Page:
Vanlife has turned us into a closer couple, and we love facing the challenges that a zero waste nomadic lifestyle brings, together. We wouldn’t want to do it with anyone else.
Hi there! We’re Jordy and Marijke, a Dutch couple who both recently finished their master’s at Wageningen University, the Netherlands.
Over the course of eight months, we converted an old rusty construction vehicle into our own little home on wheels. The second we finished our conversion, we moved out of our student dorm room, and started living out our dream in our campervan.
But we’re getting off track. What’s more important for now, is the fact that we discovered the zero waste movement during our tiny home build. The concept really intrigued us.
We already actively promoted sustainable living on our website, mojoandfriends.com. By suggesting to reduce meat and dairy consumption, for example, and by focusing on the use of natural products, highlighting the importance of food waste limitation, and many more topics.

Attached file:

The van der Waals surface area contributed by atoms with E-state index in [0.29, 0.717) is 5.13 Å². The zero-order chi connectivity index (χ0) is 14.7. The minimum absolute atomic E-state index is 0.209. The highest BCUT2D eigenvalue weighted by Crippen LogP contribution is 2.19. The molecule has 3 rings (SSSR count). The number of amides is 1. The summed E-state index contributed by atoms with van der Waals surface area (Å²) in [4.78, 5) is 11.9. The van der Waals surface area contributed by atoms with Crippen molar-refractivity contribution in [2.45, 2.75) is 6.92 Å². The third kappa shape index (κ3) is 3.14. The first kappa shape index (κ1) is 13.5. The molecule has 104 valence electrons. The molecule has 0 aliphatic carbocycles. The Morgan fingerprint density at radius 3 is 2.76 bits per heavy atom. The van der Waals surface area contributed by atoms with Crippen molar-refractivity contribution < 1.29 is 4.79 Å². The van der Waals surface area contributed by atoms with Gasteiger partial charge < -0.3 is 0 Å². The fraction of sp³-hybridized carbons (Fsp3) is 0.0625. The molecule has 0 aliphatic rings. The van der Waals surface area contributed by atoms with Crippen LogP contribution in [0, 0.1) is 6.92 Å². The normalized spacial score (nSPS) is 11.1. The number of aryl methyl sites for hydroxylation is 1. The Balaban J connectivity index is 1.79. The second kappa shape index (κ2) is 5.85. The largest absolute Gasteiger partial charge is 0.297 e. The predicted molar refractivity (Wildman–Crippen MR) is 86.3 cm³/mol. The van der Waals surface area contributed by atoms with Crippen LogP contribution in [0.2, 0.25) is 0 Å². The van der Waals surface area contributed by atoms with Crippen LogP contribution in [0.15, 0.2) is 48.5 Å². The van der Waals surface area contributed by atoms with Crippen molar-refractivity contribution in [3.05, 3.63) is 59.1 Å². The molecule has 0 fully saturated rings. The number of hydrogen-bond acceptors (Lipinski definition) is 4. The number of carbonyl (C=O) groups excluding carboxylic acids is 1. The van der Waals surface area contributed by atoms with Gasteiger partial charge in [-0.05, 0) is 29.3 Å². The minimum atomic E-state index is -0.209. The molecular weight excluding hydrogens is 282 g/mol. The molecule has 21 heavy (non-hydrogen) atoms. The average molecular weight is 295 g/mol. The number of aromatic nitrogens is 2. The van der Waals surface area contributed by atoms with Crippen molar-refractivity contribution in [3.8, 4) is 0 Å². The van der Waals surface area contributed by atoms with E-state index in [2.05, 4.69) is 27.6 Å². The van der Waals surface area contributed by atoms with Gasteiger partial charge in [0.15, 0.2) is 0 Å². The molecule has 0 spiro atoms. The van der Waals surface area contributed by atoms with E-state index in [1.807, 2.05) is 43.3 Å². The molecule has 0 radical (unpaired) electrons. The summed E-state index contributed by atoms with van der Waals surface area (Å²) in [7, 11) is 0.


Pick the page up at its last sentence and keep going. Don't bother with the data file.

So it was about time for us to start paying attention to the excessive packaging material we bought. We were, quite literally, buying waste on a daily basis.
We’d always thought to be quite considerate. In a way we were already doing some good. Instead of single use plastic bags we always brought our own and mainly bought local produce local. We used reusable products, such as bamboo straws, reusable water bottles, and many other things. It was a good start, but we still had a whole bag full of plastic packaging to throw in the recycling bin each week.
Taking things further
Grocery shopping is one of our most favorite things to do since living the vanlife. It’s a challenge, but it gives us a great feeling whenever we fill a trolley with package free items!
We never thought twice about the fact that recycling of non-natural material certainly isn’t the best way to go. Let alone the fact that plastic is not fully recyclable, something we were not aware of at the time.
The zero waste movement really opened our eyes to how much further we could take things. Although we lived in one of the greenest cities in the Netherlands, we’d never come across anyone paying any attention to their waste.